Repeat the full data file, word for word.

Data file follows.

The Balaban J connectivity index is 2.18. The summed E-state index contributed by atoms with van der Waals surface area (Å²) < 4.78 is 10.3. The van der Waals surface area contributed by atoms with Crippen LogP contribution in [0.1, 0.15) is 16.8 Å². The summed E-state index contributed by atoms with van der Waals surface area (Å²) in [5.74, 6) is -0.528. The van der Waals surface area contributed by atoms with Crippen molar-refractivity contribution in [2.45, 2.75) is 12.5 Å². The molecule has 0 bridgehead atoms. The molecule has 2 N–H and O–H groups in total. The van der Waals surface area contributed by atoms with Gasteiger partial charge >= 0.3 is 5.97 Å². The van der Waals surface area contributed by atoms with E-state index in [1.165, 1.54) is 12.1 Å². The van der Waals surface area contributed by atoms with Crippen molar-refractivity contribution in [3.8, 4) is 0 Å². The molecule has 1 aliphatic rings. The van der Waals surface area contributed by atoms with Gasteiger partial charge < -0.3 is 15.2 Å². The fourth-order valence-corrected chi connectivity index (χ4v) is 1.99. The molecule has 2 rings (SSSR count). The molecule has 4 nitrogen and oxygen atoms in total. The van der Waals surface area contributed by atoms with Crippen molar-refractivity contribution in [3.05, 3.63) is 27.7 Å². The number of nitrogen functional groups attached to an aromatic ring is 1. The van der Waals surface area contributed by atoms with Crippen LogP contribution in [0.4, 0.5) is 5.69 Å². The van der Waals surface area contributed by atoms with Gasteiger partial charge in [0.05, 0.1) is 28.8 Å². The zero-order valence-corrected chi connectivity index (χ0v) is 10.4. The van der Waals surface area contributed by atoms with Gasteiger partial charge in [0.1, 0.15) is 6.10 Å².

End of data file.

The Balaban J connectivity index is 2.18. The summed E-state index contributed by atoms with van der Waals surface area (Å²) < 4.78 is 10.3. The van der Waals surface area contributed by atoms with Crippen LogP contribution in [0.1, 0.15) is 16.8 Å². The summed E-state index contributed by atoms with van der Waals surface area (Å²) in [5.74, 6) is -0.528. The van der Waals surface area contributed by atoms with Crippen molar-refractivity contribution in [2.45, 2.75) is 12.5 Å². The molecule has 0 bridgehead atoms. The molecule has 2 N–H and O–H groups in total. The van der Waals surface area contributed by atoms with Gasteiger partial charge >= 0.3 is 5.97 Å². The van der Waals surface area contributed by atoms with E-state index in [1.165, 1.54) is 12.1 Å². The van der Waals surface area contributed by atoms with Crippen molar-refractivity contribution in [3.8, 4) is 0 Å². The molecule has 1 aliphatic rings. The van der Waals surface area contributed by atoms with Gasteiger partial charge < -0.3 is 15.2 Å². The fourth-order valence-corrected chi connectivity index (χ4v) is 1.99. The molecule has 2 rings (SSSR count). The molecule has 4 nitrogen and oxygen atoms in total. The van der Waals surface area contributed by atoms with Crippen molar-refractivity contribution in [3.05, 3.63) is 27.7 Å². The number of nitrogen functional groups attached to an aromatic ring is 1. The van der Waals surface area contributed by atoms with Crippen LogP contribution in [0.4, 0.5) is 5.69 Å². The van der Waals surface area contributed by atoms with Gasteiger partial charge in [0.05, 0.1) is 28.8 Å². The zero-order valence-corrected chi connectivity index (χ0v) is 10.4. The van der Waals surface area contributed by atoms with Gasteiger partial charge in [0.1, 0.15) is 6.10 Å².